Netflix’s Lady Aelswith has roots in county

Words by:
Kate Chapman
Featured in:
March 2021

Filming for the TV series The Last Kingdom may have taken her all the way to Budapest, but Lincolnshire-born actress Eliza Butterworth was never far from her beloved home county, she tells Kate Chapman.

The 27-year-old, who was born in Lincoln and has lived on the outskirts of the city all her life, was cast as the wife of King Alfred the Great in 2014 – and was thrilled to discover her character had links to Lincolnshire too.

Based on The Saxon Stories, by author Bernard Cornwell, the Netflix original series retells the events of the birth of England in the ninth and tenth centuries and has recently been confirmed for a fifth series.

“I love playing Lady Aelswith – she’s such a fierce and devout character, supporting her husband and helping to create his vision of one England,” explains Eliza.

“Her father was a nobleman and she’s from the Kingdom of Mercia – Gainsborough in fact, where it’s rumoured she married King Alfred, so she was from Lincolnshire too! Finding all this out felt like me getting the part was fate!

“It’s been the role of my career – she’s so different to me, so it’s a real challenge playing her. It’s also quite amusing that the two actors who play my children are the same age as me in real life and I’ve also been made a Saxon grandmother in the show too!”

Eliza, who attended Lincoln Minster School, admits acting wasn’t her first-choice career until she got bitten by the bug after taking part in a school play.

“I think my parents were a little worried about me when I was a child. At home I was always putting on little plays for them or my teddy bears, but at school I was very quiet and shy.

“Then, when I was a teenager, I was cast in a play – it was a comedy production and I had to perform a monologue. I was absolutely petrified about it – but I did it and everybody laughed, I couldn’t believe it!

“And that’s when I got bitten by the bug – and I completely get what people mean by that phrase, as it’s exactly what happened to me. Having people watch me – and laugh at me – well, I thought, I could get used to this!”

Eliza took full advantage of the fantastic support available from her school’s drama department and was cast in a variety of productions ranging from Ibsen to Guys and Dolls before staff encouraged her to apply for a place at drama school – a stark contrast to the career in dentistry she had been considering at the time.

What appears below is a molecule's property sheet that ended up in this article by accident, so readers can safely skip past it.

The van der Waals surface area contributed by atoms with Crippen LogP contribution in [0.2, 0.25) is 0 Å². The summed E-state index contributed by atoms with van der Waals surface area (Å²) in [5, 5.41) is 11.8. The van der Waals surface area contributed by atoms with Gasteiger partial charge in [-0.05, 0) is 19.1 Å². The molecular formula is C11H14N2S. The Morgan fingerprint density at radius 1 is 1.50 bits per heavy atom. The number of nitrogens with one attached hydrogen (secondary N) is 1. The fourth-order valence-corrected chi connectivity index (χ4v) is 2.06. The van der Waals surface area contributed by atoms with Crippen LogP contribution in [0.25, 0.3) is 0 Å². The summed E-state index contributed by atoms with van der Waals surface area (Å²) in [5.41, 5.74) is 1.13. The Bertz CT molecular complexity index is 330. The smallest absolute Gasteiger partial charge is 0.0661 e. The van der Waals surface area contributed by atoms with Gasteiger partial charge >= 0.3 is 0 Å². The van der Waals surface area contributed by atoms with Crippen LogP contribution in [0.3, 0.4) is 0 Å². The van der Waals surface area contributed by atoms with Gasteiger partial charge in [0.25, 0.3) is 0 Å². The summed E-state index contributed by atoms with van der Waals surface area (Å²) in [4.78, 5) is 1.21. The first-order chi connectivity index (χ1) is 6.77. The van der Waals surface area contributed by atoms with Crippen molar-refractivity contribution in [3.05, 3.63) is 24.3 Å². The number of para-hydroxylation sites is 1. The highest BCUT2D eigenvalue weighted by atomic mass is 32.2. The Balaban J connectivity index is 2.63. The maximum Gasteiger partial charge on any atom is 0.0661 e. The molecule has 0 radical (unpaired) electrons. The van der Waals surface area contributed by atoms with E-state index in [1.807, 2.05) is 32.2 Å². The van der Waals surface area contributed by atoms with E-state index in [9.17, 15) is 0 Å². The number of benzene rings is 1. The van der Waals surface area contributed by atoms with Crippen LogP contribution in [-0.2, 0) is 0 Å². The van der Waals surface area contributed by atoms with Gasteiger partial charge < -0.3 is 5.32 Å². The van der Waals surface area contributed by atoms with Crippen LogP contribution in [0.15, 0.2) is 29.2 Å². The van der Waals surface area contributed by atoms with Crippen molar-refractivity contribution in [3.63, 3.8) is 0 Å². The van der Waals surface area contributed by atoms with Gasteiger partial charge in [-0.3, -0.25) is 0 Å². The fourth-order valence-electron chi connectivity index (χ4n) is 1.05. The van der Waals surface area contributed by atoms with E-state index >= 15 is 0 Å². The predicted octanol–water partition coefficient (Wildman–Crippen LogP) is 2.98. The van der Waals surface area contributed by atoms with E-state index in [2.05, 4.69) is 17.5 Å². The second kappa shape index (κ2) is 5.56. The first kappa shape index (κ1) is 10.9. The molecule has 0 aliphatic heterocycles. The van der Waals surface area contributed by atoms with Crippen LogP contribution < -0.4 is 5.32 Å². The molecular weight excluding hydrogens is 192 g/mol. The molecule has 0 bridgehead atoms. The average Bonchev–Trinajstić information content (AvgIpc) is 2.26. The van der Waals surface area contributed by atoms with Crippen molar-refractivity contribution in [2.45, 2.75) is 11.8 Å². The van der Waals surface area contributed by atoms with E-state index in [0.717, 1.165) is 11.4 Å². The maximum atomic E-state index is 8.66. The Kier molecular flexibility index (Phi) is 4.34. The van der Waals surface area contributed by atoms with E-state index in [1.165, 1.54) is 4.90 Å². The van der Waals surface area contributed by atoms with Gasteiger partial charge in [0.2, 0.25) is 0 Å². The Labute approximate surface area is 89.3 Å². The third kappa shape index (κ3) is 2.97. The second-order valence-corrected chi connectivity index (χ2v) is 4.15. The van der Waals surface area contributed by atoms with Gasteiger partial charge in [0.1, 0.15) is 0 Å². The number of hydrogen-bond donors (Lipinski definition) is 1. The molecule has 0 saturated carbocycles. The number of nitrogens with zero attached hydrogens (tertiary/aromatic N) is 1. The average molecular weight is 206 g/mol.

“I was head girl and studying for my A-levels, I was pretty busy and acting school wasn’t something I had really considered. I wasn’t from an acting background. My mum was a nurse and my dad was an RAF pilot but without my school’s support I wouldn’t be where I am today.

“My family and teachers all helped me get my monologues together. I applied for all the major London schools and RADA was the last one,” she adds.

It took six months for Eliza to work her way through the rigorous four-round application process along with 5,000 other hopefuls, who were all vying for 28 coveted spots.

“My chances of getting a place were really slim, so it was beyond my wildest dreams to get in when I was just 18!” says Eliza. “I moved down to London, which was so much fun and such an exciting adventure in a city that had so much to offer. I met people from all walks of life, from all over the world, from different ages and backgrounds – I loved it.”

On graduating, Eliza landed a number of television roles including Lucy Hamilton in WPC 56 for the BBC, and ITV’s DCI Banks, in which she played Holly in one episode and then in 2014 she was cast as a lead in The Last Kingdom, one of her biggest roles to date.

“Normally I am quite a silly, goofy person – but I seem to be drawn to playing older, very forceful women, like Lady Aelswith.

“It was such an honour to get this role. It’s a real challenge for me, but one I really enjoy and I feel that her character has grown and developed into this forceful Saxon leader as the series has gone on, just as I have grown and developed as an actress myself – we really have grown together.”

Eliza is due back on our television screens again later this year when she appears alongside Colin Farrell, Stephen Graham and Jack O’Connell in The North Water on BBC2, a four-part adaptation based on Ian McGuire’s novel of the same name.

Set in the 1800s, the story follows a whaling expedition from Hull to the Arctic where a brutish killer is aboard the boat. Eliza plays Hester, a character she describes as a lady of the night working on Hull’s dockside.

Looking further ahead she is keen to get back on stage once the theatres are able to reopen, as well as taking on a variety of more film and television work.

“From going to watch pantomimes and shows at the Drill Hall in Lincoln with my parents, as well as in the West End, theatre holds a very special place in my heart,” says Eliza, who enjoys returning to Lincolnshire whenever she can to catch up with friends and family.

“I loved my time studying at RADA – we performed a lot of Shakespeare and Chekhov. It’s a very different way of performing to television and film, as having the live audience there gives you an immediate reaction and they are so immersed in your world right alongside you. So, I’d love to do more of that – a dream of mine would be to perform Shakespeare at the Globe.

“I’m very drawn to historical stories and have often been cast in classical works, but it would be so exciting to do something a little more comedic in the future to show off my goofy side too!”

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